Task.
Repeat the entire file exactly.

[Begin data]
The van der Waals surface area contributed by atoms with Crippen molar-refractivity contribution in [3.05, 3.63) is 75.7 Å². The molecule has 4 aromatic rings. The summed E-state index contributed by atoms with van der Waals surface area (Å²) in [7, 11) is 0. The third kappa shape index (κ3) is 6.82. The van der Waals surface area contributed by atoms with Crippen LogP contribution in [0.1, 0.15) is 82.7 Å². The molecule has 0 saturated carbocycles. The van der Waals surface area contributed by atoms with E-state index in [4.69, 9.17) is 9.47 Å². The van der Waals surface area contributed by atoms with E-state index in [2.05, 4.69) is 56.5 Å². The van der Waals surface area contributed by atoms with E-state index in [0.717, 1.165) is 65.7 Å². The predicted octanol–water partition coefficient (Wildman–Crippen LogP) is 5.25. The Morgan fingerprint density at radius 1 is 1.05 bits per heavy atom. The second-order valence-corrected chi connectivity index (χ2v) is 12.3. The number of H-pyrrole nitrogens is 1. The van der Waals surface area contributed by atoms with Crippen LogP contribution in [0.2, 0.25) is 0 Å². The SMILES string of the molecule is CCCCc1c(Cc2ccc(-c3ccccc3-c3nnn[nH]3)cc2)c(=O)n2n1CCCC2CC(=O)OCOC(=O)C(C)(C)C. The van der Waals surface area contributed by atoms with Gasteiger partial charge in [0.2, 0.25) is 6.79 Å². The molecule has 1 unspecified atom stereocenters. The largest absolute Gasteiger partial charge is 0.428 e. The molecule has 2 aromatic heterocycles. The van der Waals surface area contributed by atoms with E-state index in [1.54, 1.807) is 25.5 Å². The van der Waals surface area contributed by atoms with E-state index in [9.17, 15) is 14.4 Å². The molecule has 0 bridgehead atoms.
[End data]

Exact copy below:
The van der Waals surface area contributed by atoms with Crippen molar-refractivity contribution in [3.05, 3.63) is 75.7 Å². The molecule has 4 aromatic rings. The summed E-state index contributed by atoms with van der Waals surface area (Å²) in [7, 11) is 0. The third kappa shape index (κ3) is 6.82. The van der Waals surface area contributed by atoms with Crippen LogP contribution in [0.1, 0.15) is 82.7 Å². The molecule has 0 saturated carbocycles. The van der Waals surface area contributed by atoms with E-state index in [4.69, 9.17) is 9.47 Å². The van der Waals surface area contributed by atoms with E-state index in [2.05, 4.69) is 56.5 Å². The van der Waals surface area contributed by atoms with E-state index in [0.717, 1.165) is 65.7 Å². The predicted octanol–water partition coefficient (Wildman–Crippen LogP) is 5.25. The Morgan fingerprint density at radius 1 is 1.05 bits per heavy atom. The second-order valence-corrected chi connectivity index (χ2v) is 12.3. The number of H-pyrrole nitrogens is 1. The van der Waals surface area contributed by atoms with Crippen LogP contribution in [0.2, 0.25) is 0 Å². The SMILES string of the molecule is CCCCc1c(Cc2ccc(-c3ccccc3-c3nnn[nH]3)cc2)c(=O)n2n1CCCC2CC(=O)OCOC(=O)C(C)(C)C. The van der Waals surface area contributed by atoms with Gasteiger partial charge in [0.2, 0.25) is 6.79 Å². The molecule has 1 unspecified atom stereocenters. The largest absolute Gasteiger partial charge is 0.428 e. The molecule has 2 aromatic heterocycles. The van der Waals surface area contributed by atoms with E-state index in [1.54, 1.807) is 25.5 Å². The van der Waals surface area contributed by atoms with E-state index in [9.17, 15) is 14.4 Å². The molecule has 0 bridgehead atoms.